[Dixielandjazz] Re:POP RECORD SALES

TCASHWIGG at aol.com TCASHWIGG at aol.com
Sat Nov 8 13:58:29 PST 2003

In a message dated 11/8/03 7:34:58 AM Pacific Standard Time, DWSI at aol.com 

> Don't know if I can start a new thread this way, but here goes. Has anyone 
> noticed the news on pop record sales falling? USA Today and WSJ both had 
> long 
> articles. The "problem" named is the free swapping services as Napster once 
> was 
> (and is coming back in PA now). Supposedly they're stealing sales from the 
> record companies. But I wonder. 

No question at all Dan they are indeed doing exactly that, and the Major 
record companies are screaming rape these days instead of the artists.  What goes 
around comes around.

Let us real musicians and drummers too, encourage them to do so, and once the 
major record labels find they cannot make any money off of that noise, 
perhaps they will return to making real music and playing it on the radio and 
marketing it again.

Long ago the major record companies were taken over by the Lawyers and CPAs, 
and most of the real creative musical folks were thrown out with the 
dishwater, or resigned to go back to being independent producers and start their own 
record labels etc. 

I just recently sat in on a re-mix recording session with a Major 
producer/engineer who is paid six figure checks to produce Hip Hop and pop records for 
several major labels, he is known as one of the HOT producers in the business 
these days and is far more important to the major records labels than any 
artists they have signed.

Case in point,  he had spent about $250,000.00 producing a recording for a 
major label for an up and coming hopeful singer, with horns, keyboards, strings, 
and some really nice musical content,  the label A& R called him on the phone 
while I was sitting there and told him to dump all that shit out of the mix, 
and just give them the electronic drums and bass tracks and boost up the 
vocals to IN YOUR FACE LEVELS, we don't want anything else, that's the new sound we 
want for Radio and this is going to be a big hit.

There is a definite movement amongst many young people to use their easily 
attained technology to record their own CDs and most wanted music from each 
other and from the download sites.

The major record labels have always tried to control the market which in 
their opinion of what the record buying public is, is ages 13-25, and they have 
managed to do so for many years, however their market has definitely turned on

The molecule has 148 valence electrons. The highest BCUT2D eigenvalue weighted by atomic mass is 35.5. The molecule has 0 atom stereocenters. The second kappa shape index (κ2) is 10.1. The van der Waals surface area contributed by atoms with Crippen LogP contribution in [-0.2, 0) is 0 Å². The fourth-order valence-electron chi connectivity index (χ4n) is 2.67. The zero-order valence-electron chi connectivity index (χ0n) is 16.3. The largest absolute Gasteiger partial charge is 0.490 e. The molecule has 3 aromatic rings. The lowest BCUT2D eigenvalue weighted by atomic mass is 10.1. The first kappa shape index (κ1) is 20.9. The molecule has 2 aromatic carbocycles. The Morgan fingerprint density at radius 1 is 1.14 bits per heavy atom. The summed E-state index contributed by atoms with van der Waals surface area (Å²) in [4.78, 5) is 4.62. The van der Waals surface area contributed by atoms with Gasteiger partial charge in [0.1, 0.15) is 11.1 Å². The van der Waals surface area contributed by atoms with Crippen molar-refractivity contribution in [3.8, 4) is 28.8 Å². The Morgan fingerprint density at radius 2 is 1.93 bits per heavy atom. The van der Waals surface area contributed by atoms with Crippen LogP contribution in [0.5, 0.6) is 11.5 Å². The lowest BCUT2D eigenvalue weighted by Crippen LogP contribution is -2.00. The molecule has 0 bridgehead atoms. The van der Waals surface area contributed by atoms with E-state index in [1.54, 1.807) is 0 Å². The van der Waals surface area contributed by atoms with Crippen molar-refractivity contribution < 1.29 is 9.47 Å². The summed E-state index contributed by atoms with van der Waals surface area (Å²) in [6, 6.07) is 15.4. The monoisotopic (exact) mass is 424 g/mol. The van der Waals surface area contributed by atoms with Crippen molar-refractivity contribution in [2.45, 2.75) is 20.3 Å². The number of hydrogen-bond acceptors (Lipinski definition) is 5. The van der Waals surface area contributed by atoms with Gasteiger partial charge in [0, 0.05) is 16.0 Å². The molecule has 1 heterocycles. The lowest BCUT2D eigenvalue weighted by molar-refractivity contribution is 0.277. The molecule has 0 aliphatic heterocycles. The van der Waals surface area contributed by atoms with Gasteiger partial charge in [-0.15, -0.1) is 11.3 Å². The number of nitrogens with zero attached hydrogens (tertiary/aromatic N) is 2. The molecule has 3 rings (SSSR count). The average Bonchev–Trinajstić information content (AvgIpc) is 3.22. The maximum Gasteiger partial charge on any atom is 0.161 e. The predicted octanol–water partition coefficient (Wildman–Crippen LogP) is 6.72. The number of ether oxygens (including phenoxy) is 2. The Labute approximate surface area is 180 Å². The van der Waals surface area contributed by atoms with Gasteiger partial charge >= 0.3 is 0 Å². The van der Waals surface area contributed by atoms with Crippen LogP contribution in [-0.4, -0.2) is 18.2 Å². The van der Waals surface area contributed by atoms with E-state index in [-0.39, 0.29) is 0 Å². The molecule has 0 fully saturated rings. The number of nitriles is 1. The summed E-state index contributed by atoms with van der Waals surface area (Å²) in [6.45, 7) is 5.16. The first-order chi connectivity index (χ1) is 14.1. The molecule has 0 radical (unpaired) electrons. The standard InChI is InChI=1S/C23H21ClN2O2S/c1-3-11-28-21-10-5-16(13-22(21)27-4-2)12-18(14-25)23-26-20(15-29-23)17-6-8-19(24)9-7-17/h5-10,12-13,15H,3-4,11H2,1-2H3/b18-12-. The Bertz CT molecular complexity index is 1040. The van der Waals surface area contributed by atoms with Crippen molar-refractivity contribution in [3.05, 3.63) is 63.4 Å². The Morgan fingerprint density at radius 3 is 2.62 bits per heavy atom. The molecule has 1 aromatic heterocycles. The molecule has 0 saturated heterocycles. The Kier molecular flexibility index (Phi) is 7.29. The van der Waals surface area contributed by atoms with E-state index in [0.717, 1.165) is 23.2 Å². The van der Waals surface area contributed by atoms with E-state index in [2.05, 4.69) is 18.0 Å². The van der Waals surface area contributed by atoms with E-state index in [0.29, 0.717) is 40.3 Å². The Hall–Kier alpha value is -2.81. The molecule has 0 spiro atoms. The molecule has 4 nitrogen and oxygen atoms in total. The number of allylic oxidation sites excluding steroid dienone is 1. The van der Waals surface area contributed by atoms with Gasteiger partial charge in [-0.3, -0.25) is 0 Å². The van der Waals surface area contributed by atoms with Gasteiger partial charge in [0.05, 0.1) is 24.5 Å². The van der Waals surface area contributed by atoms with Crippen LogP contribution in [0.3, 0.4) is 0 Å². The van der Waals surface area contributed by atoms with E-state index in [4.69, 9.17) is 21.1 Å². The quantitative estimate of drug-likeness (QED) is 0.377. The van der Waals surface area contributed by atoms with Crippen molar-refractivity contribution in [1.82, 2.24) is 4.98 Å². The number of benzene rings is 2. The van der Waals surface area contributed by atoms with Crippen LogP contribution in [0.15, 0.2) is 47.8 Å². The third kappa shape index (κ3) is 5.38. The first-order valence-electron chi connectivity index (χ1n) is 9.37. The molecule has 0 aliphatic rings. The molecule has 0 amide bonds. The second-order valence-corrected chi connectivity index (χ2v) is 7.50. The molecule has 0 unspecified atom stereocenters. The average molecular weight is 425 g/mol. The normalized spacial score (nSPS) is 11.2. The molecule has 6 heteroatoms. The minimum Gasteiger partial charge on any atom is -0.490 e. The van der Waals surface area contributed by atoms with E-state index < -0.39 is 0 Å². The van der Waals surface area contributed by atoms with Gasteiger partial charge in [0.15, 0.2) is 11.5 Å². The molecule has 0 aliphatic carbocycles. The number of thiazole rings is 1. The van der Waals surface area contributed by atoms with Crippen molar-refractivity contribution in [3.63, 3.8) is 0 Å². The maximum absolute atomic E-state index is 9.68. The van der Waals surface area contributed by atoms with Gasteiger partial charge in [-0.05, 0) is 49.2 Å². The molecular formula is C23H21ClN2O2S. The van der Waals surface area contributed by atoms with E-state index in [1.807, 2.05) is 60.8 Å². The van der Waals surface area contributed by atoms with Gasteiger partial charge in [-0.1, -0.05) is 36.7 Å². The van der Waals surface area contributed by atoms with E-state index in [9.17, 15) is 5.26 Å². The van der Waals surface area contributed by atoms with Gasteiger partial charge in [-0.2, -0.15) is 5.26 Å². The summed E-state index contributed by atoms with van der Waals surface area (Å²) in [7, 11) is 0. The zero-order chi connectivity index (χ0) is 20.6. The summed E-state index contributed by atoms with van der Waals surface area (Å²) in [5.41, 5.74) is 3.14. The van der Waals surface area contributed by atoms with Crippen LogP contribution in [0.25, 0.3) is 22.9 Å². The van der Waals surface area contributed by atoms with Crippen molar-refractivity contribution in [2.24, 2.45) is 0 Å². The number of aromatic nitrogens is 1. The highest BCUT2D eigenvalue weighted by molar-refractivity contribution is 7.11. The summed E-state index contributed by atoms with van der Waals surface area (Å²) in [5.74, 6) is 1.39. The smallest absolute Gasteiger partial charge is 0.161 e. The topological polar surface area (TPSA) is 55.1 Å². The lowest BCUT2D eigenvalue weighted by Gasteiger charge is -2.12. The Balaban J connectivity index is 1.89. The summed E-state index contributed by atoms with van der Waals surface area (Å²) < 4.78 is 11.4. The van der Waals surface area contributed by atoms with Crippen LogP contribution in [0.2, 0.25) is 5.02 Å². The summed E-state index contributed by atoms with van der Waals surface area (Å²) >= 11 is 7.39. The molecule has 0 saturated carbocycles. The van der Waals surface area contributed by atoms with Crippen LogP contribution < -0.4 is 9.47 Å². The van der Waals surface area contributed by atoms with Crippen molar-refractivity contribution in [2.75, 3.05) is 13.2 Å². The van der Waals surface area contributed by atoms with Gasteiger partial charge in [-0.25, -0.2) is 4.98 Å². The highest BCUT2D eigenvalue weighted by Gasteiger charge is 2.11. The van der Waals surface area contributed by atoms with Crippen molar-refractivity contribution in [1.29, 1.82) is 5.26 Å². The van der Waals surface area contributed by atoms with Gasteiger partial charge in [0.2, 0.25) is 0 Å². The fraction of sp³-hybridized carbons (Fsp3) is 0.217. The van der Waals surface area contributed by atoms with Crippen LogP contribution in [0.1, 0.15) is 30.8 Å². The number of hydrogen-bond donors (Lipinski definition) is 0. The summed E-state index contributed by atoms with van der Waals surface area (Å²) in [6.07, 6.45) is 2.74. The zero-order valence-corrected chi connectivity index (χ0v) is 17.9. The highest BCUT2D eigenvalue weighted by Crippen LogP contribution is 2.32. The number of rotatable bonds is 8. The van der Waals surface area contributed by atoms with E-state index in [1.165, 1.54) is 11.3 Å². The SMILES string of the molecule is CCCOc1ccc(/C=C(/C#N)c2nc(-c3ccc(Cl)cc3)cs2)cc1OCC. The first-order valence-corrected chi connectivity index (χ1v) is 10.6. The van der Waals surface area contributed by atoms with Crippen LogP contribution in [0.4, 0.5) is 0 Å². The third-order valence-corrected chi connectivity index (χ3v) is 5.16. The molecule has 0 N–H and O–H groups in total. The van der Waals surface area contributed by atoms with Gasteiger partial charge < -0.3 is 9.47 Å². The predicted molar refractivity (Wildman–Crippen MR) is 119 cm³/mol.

them deciding that they are tired of getting ripped off at the retail records 
stores for CDs that cost the record labels about $.50 each to crank out.

These kids are smarter today than the record companies think they are, and 
they have proven it with Napster, even if they did force Napster to go sort of 
legitimate in a takeover situation.  The major labels did not want Napster to 
stop, they just wanted to own and control it and all other such operations.   
The simple truth is that the major record companies got caught with their pants 
down on this one, and the youngsters took advantage of the technology and 
perfected it while the record label boards were sitting around snorting cocaine 
and trying to figure out if this new download thing  was really going to work 
or not and should they or should they not invest in the technology to join the 
game or just sue the kids and take it away from them.

This has opened up a great many opportunities for independent artists of all 
genres to go on the Internet and market their own music successfully, and it 
is especially viable for many of us on this list if we go after the market.  It 
is simply a numbers game folks, just look at how many computers are now in 
the homes around the world, that we can communicate with directly without a 
distributor or retailer.

  We can finally give the consumer something at a reasonable price eliminate 
the rip off of our royalties by those collecting them for us, and the 
nonpayment of distributors and or retailers sell them via mail or download and get 
paid up front via credit card or pay pal, pay a small service fee and retain all 
those profits the major record labels have been making for years.

The older folks sales seem to be still growing due to endless "oldie but 
goodie" collections. Is there another message here? 

Yes, Dan there is: Good music will always find a market.  Unfortunately so 
will BAD music if you spend enough money to control the market.

A HIT IS A HIT IS A HIT IS A HIT, and always will be just looking for a new 
audience that has not heard it yet.   INDEED "WHAT A WONDERFUL AND VERY LARGE 

How far out can you go with noise and chanting (called rap) before its appeal 

collapses from lack of creativity?

Probably about as far as Rock & Roll, it will take different paths to find a 
new voice and audience of youngsters looking for their own music, whatever it 
is, and who knows, it might actually go back one day to include real 
instruments and music as we know it if more of us get back into the schools and teach 
those kids what it is and more importantly what you can do with it.
 Perhaps some of the knowledgeable out there on the list would like to 

Well that's my first immediate take on the subject, hope its somewhat useful 
to somebody, 


Tom Wiggins

"A Scratching Turntable ruining a perfectly good phonograph record is not a 
musical instrument, and the 'Musicians' who do it should be banished to a 
rubber room with nothing in it but them and the turntable set up with no musical 
accompaniment whatsoever, not even drums and bass."

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